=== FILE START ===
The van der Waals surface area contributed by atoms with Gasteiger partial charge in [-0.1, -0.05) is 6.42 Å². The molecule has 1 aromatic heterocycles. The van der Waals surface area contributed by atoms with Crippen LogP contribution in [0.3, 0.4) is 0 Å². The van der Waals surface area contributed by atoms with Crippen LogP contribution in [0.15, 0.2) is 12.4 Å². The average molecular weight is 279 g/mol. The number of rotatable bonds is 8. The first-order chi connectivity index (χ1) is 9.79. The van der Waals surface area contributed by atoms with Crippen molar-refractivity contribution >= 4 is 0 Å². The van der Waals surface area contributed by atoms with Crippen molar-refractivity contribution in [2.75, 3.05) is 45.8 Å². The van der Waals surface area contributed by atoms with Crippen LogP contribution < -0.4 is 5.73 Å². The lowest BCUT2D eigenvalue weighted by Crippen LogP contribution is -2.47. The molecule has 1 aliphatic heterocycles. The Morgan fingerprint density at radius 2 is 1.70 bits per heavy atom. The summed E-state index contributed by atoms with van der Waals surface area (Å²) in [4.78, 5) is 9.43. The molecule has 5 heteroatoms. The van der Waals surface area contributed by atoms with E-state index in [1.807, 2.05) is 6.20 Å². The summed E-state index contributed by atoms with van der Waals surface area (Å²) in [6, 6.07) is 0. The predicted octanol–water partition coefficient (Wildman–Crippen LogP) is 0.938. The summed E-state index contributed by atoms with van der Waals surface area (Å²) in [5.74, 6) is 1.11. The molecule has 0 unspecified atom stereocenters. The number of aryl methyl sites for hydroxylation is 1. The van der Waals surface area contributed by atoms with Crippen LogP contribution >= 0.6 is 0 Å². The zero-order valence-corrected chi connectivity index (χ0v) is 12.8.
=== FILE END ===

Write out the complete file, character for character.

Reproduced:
The van der Waals surface area contributed by atoms with Gasteiger partial charge in [-0.1, -0.05) is 6.42 Å². The molecule has 1 aromatic heterocycles. The van der Waals surface area contributed by atoms with Crippen LogP contribution in [0.3, 0.4) is 0 Å². The van der Waals surface area contributed by atoms with Crippen LogP contribution in [0.15, 0.2) is 12.4 Å². The average molecular weight is 279 g/mol. The number of rotatable bonds is 8. The first-order chi connectivity index (χ1) is 9.79. The van der Waals surface area contributed by atoms with Crippen molar-refractivity contribution >= 4 is 0 Å². The van der Waals surface area contributed by atoms with Crippen molar-refractivity contribution in [2.75, 3.05) is 45.8 Å². The van der Waals surface area contributed by atoms with Crippen LogP contribution < -0.4 is 5.73 Å². The lowest BCUT2D eigenvalue weighted by Crippen LogP contribution is -2.47. The molecule has 1 aliphatic heterocycles. The Morgan fingerprint density at radius 2 is 1.70 bits per heavy atom. The summed E-state index contributed by atoms with van der Waals surface area (Å²) in [4.78, 5) is 9.43. The molecule has 5 heteroatoms. The van der Waals surface area contributed by atoms with E-state index in [1.807, 2.05) is 6.20 Å². The summed E-state index contributed by atoms with van der Waals surface area (Å²) in [6, 6.07) is 0. The predicted octanol–water partition coefficient (Wildman–Crippen LogP) is 0.938. The summed E-state index contributed by atoms with van der Waals surface area (Å²) in [5.74, 6) is 1.11. The molecule has 0 unspecified atom stereocenters. The number of aryl methyl sites for hydroxylation is 1. The van der Waals surface area contributed by atoms with Crippen LogP contribution >= 0.6 is 0 Å². The zero-order valence-corrected chi connectivity index (χ0v) is 12.8.